A short introductory section precedes a brief description of the early history of the people of Israel and the life of Moses. An account then follows of how the eternal Spirit resolves to take on human form 'so that he might demonstrate by his own example how moral purity may be attained, and by freeing the soul from its rude mortality [sic], achieve the degree of perfection required to enter into the kingdom of Heaven, which is unchanging and ruled by eternal happiness'. And so a divine infant is born in faraway Israel, and is given the name Issa. Sometime during the fourteenth year of his life, the lad arrived in the region of the Sind (the Indus) in the company of merchants, 'and he settled among the Aryans, in the land beloved of God, with the intention of perfecting himself and of learning from the laws of the great Buddha'. The young Issa travels through the land of the five rivers (the Punjab), stays briefly with the 'erring Jains', and then proceeds to Jagannath, 'where the white priests of Brahma honoured him with a joyous reception'. At Jagannath Issa/Jesus learns to read and understand the Veda. But by then instructing the Sudras of the lower castes, he incurs the displeasure of the Brahmans, who feel their position and power threatened. After spending six years in Jagannath, Rajagriha, Benbares and other holy cities, he is compelled to flee the Brahmans who are outraged at his continuing to teach that it is not the will of God that the worth of human beings should be judged by their caste. [40]

This is really the Buddha all over again. And I had noted at the end of the previous article a parallel between Jesus' attitude towards the Jewish priests and Buddha's towards the Brahmans. Kersten himself will note the same with regard to Jesus and Issa (pp. 10f.):
There is an extraordinary correlation between the accounts in the texts found by Notovitch and those of the Gospels, a correlation that can shed more light on Jesus' own personality – especially in what he said. Notovitch's Issa opposes the abuses of the caste system, which rob the lower castes of their basic human rights, saying, 'God our father makes no difference between any of his children, all of whom he loves equally'. And later on in his travels he takes issue with a rigid and inhumane adherence to the letter of the law, declaring that 'The law was made for Man, to show him the way.' He consoles the weak: 'The eternal Judge, the eternal Spirit, who forms the sole and indivisible Word-soul … will proceed sternly against those who arrogate His rights to themselves.' When the priests challenge Issa to produce miracles, to prove the omnipotence of his God, he retorts, 'The miracles of our God have been performed ever since the first day when the universe was created; they take place every day and at every moment. Those who cannot perceive them are robbed of one of the most beautiful gifts of life'.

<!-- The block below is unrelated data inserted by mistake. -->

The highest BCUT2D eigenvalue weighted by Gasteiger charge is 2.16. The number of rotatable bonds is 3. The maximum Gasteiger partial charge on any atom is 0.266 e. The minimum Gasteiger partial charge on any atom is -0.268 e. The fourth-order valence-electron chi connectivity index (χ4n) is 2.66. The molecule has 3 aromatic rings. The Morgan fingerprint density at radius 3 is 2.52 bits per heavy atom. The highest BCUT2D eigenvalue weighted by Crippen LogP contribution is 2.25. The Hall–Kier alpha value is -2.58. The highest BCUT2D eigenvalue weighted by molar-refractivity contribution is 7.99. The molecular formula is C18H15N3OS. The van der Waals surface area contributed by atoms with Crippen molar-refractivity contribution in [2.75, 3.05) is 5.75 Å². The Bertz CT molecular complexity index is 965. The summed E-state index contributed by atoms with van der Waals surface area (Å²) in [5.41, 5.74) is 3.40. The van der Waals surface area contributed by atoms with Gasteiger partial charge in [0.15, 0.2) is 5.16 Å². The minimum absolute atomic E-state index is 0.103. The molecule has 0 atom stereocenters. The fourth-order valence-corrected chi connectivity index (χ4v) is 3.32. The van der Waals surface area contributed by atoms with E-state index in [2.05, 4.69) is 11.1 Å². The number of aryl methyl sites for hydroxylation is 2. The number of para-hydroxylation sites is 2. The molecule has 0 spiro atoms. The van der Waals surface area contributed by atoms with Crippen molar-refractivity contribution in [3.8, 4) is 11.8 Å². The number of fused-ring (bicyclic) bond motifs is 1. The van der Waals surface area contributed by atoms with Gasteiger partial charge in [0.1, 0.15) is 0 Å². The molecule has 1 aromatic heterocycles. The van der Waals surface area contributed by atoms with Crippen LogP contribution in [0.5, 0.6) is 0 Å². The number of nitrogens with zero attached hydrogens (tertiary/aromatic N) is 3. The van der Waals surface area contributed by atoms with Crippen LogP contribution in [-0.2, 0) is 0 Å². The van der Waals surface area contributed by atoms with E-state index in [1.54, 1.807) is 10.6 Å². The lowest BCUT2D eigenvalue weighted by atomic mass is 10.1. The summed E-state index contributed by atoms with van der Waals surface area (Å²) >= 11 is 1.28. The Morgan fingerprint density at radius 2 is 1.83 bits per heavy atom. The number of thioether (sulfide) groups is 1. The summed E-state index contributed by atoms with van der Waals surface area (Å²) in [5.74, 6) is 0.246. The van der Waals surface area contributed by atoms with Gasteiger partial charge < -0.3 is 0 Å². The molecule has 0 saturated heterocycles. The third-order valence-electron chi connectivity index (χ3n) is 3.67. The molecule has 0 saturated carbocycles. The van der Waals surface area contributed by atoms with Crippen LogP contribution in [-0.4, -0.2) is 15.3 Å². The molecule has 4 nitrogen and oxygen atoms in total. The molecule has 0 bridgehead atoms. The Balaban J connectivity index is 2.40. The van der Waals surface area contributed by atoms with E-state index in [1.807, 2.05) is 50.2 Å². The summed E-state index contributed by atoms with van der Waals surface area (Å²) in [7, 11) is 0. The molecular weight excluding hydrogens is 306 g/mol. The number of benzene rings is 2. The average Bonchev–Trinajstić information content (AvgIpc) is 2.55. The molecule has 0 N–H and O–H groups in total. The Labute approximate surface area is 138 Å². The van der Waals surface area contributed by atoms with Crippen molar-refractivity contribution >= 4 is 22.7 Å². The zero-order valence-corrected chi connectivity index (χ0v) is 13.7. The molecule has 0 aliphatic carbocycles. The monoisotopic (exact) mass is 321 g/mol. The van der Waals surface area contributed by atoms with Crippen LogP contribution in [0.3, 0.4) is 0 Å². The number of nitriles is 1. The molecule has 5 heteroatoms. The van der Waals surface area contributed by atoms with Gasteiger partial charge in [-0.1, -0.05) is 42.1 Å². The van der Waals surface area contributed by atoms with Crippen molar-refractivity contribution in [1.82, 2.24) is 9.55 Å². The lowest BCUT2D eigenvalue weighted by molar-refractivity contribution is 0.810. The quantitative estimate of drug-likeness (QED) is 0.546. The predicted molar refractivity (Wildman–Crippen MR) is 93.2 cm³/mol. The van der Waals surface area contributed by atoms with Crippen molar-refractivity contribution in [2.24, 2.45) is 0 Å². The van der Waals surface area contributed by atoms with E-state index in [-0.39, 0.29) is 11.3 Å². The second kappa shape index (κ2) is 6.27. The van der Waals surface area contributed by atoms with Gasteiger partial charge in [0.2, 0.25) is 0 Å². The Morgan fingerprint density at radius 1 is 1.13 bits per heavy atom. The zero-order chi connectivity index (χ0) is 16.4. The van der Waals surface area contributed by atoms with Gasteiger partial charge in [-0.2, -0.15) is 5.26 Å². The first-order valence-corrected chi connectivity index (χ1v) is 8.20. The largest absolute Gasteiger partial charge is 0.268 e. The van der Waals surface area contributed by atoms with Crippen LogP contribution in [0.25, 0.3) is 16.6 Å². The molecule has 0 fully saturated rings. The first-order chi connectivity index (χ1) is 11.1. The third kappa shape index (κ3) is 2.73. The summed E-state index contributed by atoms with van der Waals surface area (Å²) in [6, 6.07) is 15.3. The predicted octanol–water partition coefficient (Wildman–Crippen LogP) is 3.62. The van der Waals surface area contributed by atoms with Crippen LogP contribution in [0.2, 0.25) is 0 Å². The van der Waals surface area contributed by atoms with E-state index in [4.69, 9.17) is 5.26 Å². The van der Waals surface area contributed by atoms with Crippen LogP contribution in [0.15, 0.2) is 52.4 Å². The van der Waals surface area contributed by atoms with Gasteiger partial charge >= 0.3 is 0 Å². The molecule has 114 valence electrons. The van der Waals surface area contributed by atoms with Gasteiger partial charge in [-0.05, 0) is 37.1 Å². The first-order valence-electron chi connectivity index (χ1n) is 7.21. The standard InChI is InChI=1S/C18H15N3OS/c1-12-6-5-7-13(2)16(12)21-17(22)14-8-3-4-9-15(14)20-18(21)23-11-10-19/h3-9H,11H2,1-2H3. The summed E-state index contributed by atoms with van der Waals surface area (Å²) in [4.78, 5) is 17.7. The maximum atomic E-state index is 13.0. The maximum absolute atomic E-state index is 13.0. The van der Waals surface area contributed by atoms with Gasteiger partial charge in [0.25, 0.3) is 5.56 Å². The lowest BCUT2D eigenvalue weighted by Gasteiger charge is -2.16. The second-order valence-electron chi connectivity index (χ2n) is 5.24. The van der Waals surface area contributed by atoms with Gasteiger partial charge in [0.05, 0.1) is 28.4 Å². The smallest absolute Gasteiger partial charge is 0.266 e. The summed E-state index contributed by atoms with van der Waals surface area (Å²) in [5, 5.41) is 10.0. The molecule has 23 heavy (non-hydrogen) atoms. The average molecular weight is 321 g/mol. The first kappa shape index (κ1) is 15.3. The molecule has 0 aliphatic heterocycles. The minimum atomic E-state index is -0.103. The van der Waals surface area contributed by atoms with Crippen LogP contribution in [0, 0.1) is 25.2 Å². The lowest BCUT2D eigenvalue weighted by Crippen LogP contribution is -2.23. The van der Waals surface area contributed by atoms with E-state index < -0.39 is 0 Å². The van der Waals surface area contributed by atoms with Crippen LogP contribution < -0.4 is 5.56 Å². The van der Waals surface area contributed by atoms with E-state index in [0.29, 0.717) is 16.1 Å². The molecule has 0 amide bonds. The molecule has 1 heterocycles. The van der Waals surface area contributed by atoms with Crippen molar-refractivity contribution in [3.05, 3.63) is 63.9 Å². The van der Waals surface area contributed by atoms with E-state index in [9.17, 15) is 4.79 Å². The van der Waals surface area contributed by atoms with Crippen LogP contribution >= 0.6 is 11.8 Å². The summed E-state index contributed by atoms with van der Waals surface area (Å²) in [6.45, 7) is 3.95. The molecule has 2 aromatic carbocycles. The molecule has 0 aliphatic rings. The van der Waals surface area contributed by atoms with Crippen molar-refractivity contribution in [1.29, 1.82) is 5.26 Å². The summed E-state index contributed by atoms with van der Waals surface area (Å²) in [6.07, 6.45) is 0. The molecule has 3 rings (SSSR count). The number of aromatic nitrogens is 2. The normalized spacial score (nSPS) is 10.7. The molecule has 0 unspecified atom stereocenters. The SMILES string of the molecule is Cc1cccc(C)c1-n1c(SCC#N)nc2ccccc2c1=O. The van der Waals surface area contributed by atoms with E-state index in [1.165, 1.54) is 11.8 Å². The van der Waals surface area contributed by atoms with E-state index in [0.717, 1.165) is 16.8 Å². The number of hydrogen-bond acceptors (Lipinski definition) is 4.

Issa, after having spent six years in Nepal, finally moves on towards the West, to Persia, where he 'also stands up to the priests of Persia, who expel him one night in the hope that he will quickly fall prey to wild animals'. And then on to Palestine. When the wise men there inquire of him 'Who are you, and from what country do you come? We have never heard of you and do not even know your name', Issa answers in terms that actually, in part, recall Moses more than they do Jesus (pp.11f.):
'I am an Israelite', Issa replies, 'and on the day of my birth I saw the walls of Jerusalem and heard the sobs of my brothers in their slavery and the wails of my sisters condemned to live among the heathen. And my soul grieved sorely when I heard that my brothers had forgotten the true God. As a child, I left my parents' home to live among other peoples. But after hearing of the great sorrows that my brothers were suffering, I returned to the land where my parents lived, in order to bring my brothers back to the faith of our ancestors, a faith which enjoins us to be patient on earth so that we might achieve the consummate and highest happiness in the Beyond.'

We saw in the previous article how legends and mythology often intertwine the lives of Christ and Moses, and this is perhaps yet another example. We saw it in the case of Mohammed, for example, and it may be that the Indian story of Issa was filtered into India through Islam. Issa's being brought up in slavery and growing up amongst foreigners, and then returning to liberate his people, is the classical story of Moses and the Oppression by pharaoh, and his adoption into the Egyptian royal family; and, later, his sojourning in the foreign country of Midian (for which the Buddhists apparently substituted India and Nepal); and then his returning to liberate his brethren (all recorded in the Book of Exodus). The name Issa though, and Jerusalem, would be more appropriate for Jesus, who achieved a spiritual – rather than Moses' physical – release of his people from their bondage (to sin).